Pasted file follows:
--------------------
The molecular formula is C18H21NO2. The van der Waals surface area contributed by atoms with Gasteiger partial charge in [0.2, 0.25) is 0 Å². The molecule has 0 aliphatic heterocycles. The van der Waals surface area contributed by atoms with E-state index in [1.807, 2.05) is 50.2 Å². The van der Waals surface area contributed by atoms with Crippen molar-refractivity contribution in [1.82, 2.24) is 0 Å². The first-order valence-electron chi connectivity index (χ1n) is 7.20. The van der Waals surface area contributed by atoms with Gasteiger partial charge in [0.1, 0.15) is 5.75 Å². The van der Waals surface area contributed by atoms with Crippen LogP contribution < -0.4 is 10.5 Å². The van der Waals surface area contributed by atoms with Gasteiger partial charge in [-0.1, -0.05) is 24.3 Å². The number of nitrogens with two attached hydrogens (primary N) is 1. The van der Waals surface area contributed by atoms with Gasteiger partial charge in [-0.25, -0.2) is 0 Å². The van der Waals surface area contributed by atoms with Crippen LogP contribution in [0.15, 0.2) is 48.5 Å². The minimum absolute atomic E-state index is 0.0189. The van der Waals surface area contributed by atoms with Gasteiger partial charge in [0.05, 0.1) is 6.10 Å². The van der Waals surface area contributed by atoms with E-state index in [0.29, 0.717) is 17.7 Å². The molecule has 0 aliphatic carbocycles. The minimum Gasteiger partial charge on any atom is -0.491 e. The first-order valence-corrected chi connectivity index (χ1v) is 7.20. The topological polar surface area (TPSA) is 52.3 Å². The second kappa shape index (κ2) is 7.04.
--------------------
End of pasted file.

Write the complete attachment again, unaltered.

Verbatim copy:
The molecular formula is C18H21NO2. The van der Waals surface area contributed by atoms with Gasteiger partial charge in [0.2, 0.25) is 0 Å². The molecule has 0 aliphatic heterocycles. The van der Waals surface area contributed by atoms with E-state index in [1.807, 2.05) is 50.2 Å². The van der Waals surface area contributed by atoms with Crippen molar-refractivity contribution in [1.82, 2.24) is 0 Å². The first-order valence-electron chi connectivity index (χ1n) is 7.20. The van der Waals surface area contributed by atoms with Gasteiger partial charge in [0.1, 0.15) is 5.75 Å². The van der Waals surface area contributed by atoms with Crippen LogP contribution < -0.4 is 10.5 Å². The van der Waals surface area contributed by atoms with Gasteiger partial charge in [-0.1, -0.05) is 24.3 Å². The number of nitrogens with two attached hydrogens (primary N) is 1. The van der Waals surface area contributed by atoms with Gasteiger partial charge in [-0.25, -0.2) is 0 Å². The van der Waals surface area contributed by atoms with Crippen LogP contribution in [0.15, 0.2) is 48.5 Å². The minimum absolute atomic E-state index is 0.0189. The van der Waals surface area contributed by atoms with Gasteiger partial charge in [0.05, 0.1) is 6.10 Å². The van der Waals surface area contributed by atoms with E-state index in [0.29, 0.717) is 17.7 Å². The molecule has 0 aliphatic carbocycles. The minimum Gasteiger partial charge on any atom is -0.491 e. The first-order valence-corrected chi connectivity index (χ1v) is 7.20. The topological polar surface area (TPSA) is 52.3 Å². The second kappa shape index (κ2) is 7.04.